This weekend, I made my first big mistake in production for my startup bakery, Lexington Bakes. 🤯 Here’s what happened and how you can avoid making the same mistake, no matter your industry.
TL;DR When mistakes happen, and they will happen, you can’t solve them while you’re still in them. Step out of the situation (literally, step out of the environment where the mistake happened), control your breathing to get past the initial shock, assess the situation and make a plan with a calm and focused mindset, and follow through with control. Trying to fix a problem impulsively while still in it will likely make matters worse.
I had started my day with a plan to double my standard production output: a daunting and stressful goal necessary to meet the increasing demand for Lexington Bakes. Ultimately, I succeeded, but not without a mistake resetting the clock, costing me time and a ton of premium ingredients. (Ok, since this is a story about my bakery and weighing ingredients, not “literally” a ton, but it was a lot of expensive butter.)
Everything was set up perfectly in our commercial kitchen to meet this goal.
However, on my way to the kitchen, I took a phone call to discuss the business’s future. My mind lost focus on the new territory I was about to enter in production.
Instead, I was distracted by a flurry of ideas on business strategy and the pitch deck.
When I arrived at the kitchen, I began the first of four batches. I weighed all my ingredients and began to mix the first batch.
I planned to buy time in the schedule by re-weighting the ingredients for the next batch while mixing the first batch.
The timer went off for the first ingredient mix for batch one. I ran to the mixer and poured ingredient three, eggs, into the mixture. As I turned around, I saw a bowl full of sugar on my work table. I immediately panicked, thinking I had forgotten to add the sugar before the eggs.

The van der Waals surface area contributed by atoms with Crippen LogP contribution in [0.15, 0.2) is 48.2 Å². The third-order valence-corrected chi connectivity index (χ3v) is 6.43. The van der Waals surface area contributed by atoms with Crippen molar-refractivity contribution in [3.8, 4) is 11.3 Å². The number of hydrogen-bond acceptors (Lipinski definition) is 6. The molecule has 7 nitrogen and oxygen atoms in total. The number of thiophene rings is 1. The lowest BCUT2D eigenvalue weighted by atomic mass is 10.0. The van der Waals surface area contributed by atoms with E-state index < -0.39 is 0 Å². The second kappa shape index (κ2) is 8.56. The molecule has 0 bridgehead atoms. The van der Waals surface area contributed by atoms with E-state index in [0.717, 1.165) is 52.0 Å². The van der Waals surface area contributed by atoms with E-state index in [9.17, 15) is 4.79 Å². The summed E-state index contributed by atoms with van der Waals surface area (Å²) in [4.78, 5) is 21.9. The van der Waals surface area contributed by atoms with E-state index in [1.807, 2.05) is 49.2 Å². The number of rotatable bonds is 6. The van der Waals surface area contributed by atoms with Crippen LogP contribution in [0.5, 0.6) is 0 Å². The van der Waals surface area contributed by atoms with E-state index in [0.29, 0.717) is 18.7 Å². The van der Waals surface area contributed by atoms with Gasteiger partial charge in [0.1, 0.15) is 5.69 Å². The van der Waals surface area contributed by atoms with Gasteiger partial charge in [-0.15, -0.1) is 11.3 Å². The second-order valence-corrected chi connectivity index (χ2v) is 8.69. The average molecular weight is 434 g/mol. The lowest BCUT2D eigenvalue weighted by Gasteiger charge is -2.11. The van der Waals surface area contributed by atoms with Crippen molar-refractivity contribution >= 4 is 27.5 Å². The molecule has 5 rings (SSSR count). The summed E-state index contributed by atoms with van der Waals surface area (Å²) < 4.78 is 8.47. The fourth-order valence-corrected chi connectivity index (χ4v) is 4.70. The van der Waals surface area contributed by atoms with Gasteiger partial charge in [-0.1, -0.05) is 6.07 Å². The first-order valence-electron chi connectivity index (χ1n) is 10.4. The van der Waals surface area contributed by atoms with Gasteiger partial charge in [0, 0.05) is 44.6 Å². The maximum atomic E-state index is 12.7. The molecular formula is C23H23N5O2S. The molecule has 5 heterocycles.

I impulsively grabbed the sugar and dumped it into the mixture, trying to solve the problem.
I thought there was a problem. So I immediately try to solve it.
And I made it SO much worse.
Fact One. Butter and sugar must mix first to build air — adding sugar to a mixture of butter and eggs won’t work for the recipe. I KNOW THIS.
Fact Two. I’ve made this recipe enough times to know the subtle change in color of the butter/sugar mixture when it’s aerated. I KNEW THE COLOR WAS RIGHT.
Lesson One. Don’t go into uncharted territory without a clear and focused mind. You need to be alert, so carve time before you begin something new to clear your mind, set your intentions, and focus on your goal.
Lesson Two. When I thought there was a mistake, I should have paused to assess the situation before impulsively trying to solve the problem. Then, I would have realized there was no problem, except that my brain was distracted thinking about the business strategy to focus on the complexity of my new production goal.
Now, because of my impulsive actions, there was an actual mistake.
My panic grew more intense.
At that moment, I wanted to quit, go home, and try another day.
But I couldn’t afford that setback. There were far too many things contingent on completing this day’s production as planned.
The room was now overflowing with my panic and stressful energy. I had to escape those emotions to think clearly. So, I turned off the mixer and left the room.
Now outside, away from all the chaos. I was able to begin taking back control of my autonomic reactions.
I focused on my breathing to start and found a calmer mindset. I began to assess the situation from a clearer perspective and made a plan with the remaining ingredients while I waited for replacement ingredients to be delivered. Finally, I re-entered the kitchen with a clear mind focused on the production goal. I successfully doubled my production in the initial set timeframe as my goal (albeit an hour later than expected).
The overall lesson of this story is to avoid the trap of reacting to mistakes on impulse. We all hate mistakes and have an innate desire to resolve them the moment they happen because we feel as though we have failed.
But in failing to regain a calm and focused mindset and assess situations properly, we will most likely fail to resolve them.
Lex Evan is the founder, CEO & chef of Lexington Bakes, a luxury bakeshop serving up Consciously Baked™ Luxe Treats. From delicately rich fudge brownies to cheerfully bright buttery blondies and sinfully decadent cookies, our unique and extraordinary treats are handmade in Los Angeles with our guiding principle of Radical Ingredient Transparency™. Shop online for fast nationwide delivery at LexingtonBakes.com.